BELEN — Under the starry skies and lit-up water tower, surrounded by thousands of twinkling lights and Christmas decorations, and standing in front of the blessed nativity, Annabelle Perez and Jesse Acosta were united in marriage at the Bugg Lights Museum — a reminder of the first date the two shared.
Acosta and Perez grew up in Valencia County — Acosta in Los Lunas and Perez in Belen.
Perez said her friends played match-maker and introduced her to Acosta at a Thanksgiving dinner in 2015. She was shocked to find out Acosta had never been to the Belen Harvey House Museum or to see the Bugg Lights, so the couple went to the light display when it was still at the Harvey House.
“I love Christmas and I love the Bugg Lights. I think stuff like that is really cute and timeless,” Perez said. “It’s what makes the town feel really special.
“All of our first memories together just screamed Christmas, so that’s what made us decide to hold our wedding there.”
About a year into their relationship, the couple brought home Perez’s goddaughter, Mia. She was less than a year old and was born premature at 26 weeks and weighed about 14 ounces.
“She was in the hospital a lot the first year of her life,” Perez said. “She wasn’t able to be touched for three or four months.”
Perez said Mia’s birth parents were having a difficult time taking care of her, so that’s when she stepped in and offered to adopt her.
“The six months that she was in the hospital, I told Jesse he can either stay or leave. I don’t expect you to adopt a baby. He said he wouldn’t let me go through it alone,” Perez said.
Because Mia was born prematurely, it came with many complications to her health.
“The doctors told us she was a miracle. They said she wouldn’t live many times,” Perez said. “They had to put in a feeding tube and trachea (tube), though no one in New Mexico would put in the trachea. We had to go to the Children’s Hospital in Denver.”
The couple opted for an open adoption because they have a good relationship with the birth parents. Perez said both she and Mia’s birth parents have large families, and are happy Mia gets to experience love from her whole family.
While Perez attends school and works, Acosta stays home with Mia as she needs full-time care.
“What I love most about Jesse is his consistent willingness to put my needs above his own,” Perez said. “Little things and big things like becoming a stay-at-home father when we needed one, and volunteering to quit his job so I could pursue something I desired. He genuinely did this without a second thought.”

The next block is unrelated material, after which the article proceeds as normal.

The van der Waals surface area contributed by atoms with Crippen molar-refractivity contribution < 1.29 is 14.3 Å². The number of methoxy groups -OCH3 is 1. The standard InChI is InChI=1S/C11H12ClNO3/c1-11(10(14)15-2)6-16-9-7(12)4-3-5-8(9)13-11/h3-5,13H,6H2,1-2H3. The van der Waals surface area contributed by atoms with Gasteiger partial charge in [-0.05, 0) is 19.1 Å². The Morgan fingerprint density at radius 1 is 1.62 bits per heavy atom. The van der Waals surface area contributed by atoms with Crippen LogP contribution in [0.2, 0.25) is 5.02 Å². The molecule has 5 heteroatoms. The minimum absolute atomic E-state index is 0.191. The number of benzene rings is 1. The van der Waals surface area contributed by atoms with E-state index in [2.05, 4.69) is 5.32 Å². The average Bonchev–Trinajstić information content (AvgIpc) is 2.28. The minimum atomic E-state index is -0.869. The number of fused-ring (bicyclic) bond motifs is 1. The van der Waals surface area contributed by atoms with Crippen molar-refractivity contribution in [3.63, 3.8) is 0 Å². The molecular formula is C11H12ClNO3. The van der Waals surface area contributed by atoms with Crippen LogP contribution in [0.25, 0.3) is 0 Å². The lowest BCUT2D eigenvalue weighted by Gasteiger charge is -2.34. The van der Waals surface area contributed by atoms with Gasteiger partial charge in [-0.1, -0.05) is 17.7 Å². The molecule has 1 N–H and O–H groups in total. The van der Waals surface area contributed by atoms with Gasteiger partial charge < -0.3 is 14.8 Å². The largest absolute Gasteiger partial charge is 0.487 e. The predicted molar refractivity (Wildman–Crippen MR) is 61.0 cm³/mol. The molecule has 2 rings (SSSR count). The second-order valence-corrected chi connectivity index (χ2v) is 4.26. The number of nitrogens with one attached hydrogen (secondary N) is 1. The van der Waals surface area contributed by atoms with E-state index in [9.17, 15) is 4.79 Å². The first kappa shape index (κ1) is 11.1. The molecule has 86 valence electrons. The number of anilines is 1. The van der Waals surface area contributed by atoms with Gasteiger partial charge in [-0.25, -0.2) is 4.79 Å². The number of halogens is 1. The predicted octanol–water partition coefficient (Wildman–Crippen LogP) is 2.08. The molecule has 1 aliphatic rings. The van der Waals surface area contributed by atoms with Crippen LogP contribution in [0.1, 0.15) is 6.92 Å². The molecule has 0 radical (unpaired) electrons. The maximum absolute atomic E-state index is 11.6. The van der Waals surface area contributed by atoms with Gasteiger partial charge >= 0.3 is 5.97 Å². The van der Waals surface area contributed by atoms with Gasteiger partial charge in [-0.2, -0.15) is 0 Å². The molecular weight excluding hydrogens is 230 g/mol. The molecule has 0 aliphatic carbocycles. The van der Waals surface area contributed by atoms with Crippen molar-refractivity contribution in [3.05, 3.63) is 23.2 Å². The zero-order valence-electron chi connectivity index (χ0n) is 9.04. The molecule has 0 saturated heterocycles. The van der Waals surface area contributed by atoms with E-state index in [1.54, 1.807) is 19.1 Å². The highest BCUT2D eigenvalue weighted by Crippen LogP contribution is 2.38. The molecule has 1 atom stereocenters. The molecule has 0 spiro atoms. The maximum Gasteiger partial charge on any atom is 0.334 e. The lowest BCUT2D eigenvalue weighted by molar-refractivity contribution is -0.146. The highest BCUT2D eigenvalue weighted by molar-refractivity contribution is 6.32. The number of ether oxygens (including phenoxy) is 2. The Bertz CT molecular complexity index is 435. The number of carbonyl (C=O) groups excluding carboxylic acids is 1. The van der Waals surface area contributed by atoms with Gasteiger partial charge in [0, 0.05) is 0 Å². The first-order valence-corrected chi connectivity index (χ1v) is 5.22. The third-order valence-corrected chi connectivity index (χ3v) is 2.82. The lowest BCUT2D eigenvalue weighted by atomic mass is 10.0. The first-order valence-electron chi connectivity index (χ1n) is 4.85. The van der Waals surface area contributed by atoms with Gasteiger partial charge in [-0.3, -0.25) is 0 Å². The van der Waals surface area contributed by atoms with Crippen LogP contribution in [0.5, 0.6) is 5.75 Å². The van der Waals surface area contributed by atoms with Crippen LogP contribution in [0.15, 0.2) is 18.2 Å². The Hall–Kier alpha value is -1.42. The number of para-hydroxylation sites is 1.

Acosta said Perez loves children and because of what she does for a living, it made sense that they would bring Mia home.
“I wanted to do social work, I love working with people,” Perez said.
Perez began doing case management at local health agencies such as Agave Health, Via Del Sol and Valencia Counseling Services.
She is currently attending New Mexico Highlands University pursuing a bachelor’s degree in social work and hopes to attain a master’s degree in social work.
“My goal is to have my own private practice and be able to do therapy here in town,” Perez said. “I think it’s really hard to get psych services down here, so I want to be a psychiatrist so patients can come get their medications and therapy.”
She currently works for Catholic Charities of New Mexico as a housing manager.
“We work with people who come from being homeless, give them two years of assistance and work with them on becoming self-sufficient.”
Perez’s employers have allowed her schedule to be more flexible with all the care Mia needs.
Acosta attended Universal Technical Institute in Arizona.
Because doctors have told the couple Mia requires a lot of equipment for her health and a lot of supervision, the couple hopes to open up a car shop from out of their house.
“I want to get more into tuning vehicles and turn it in to performance shop since we don’t really have one of those down here,” Acosta said.
When Mia first came home with the couple, they were told to avoid very public places because she doesn’t like loud noises or busy places. Perez said they took Mia to the Bugg Lights Museum during the day because it’s usually calm and quiet.
“Ever since our first date, we’ve gone back every year and added Mia and nieces and nephews to the trips,” Acosta said.
The couple both agree that bringing the family together was at the heart of planning their wedding. Family and friends have helped them make the wedding planning and decorating possible.
Perez’s uncle, Rudy Jaramillo, who owns Rutillio’s, catered the wedding, and a friend from out of state was traveling down to provide the cake.
“I’m not going to put down chairs or anything like that. I just want something really small,” Perez said. “The ceremony will be short and sweet, and the reception will be back at our house to show everyone how Jesse has been fixing it up.”
Because Acosta is home with Mia, the two have formed a close bond and her first word was “daddy.”
“Our love is shaped around her,” Perez said. “We got to be parents before our relationship grew so much and that’s what made it stronger.”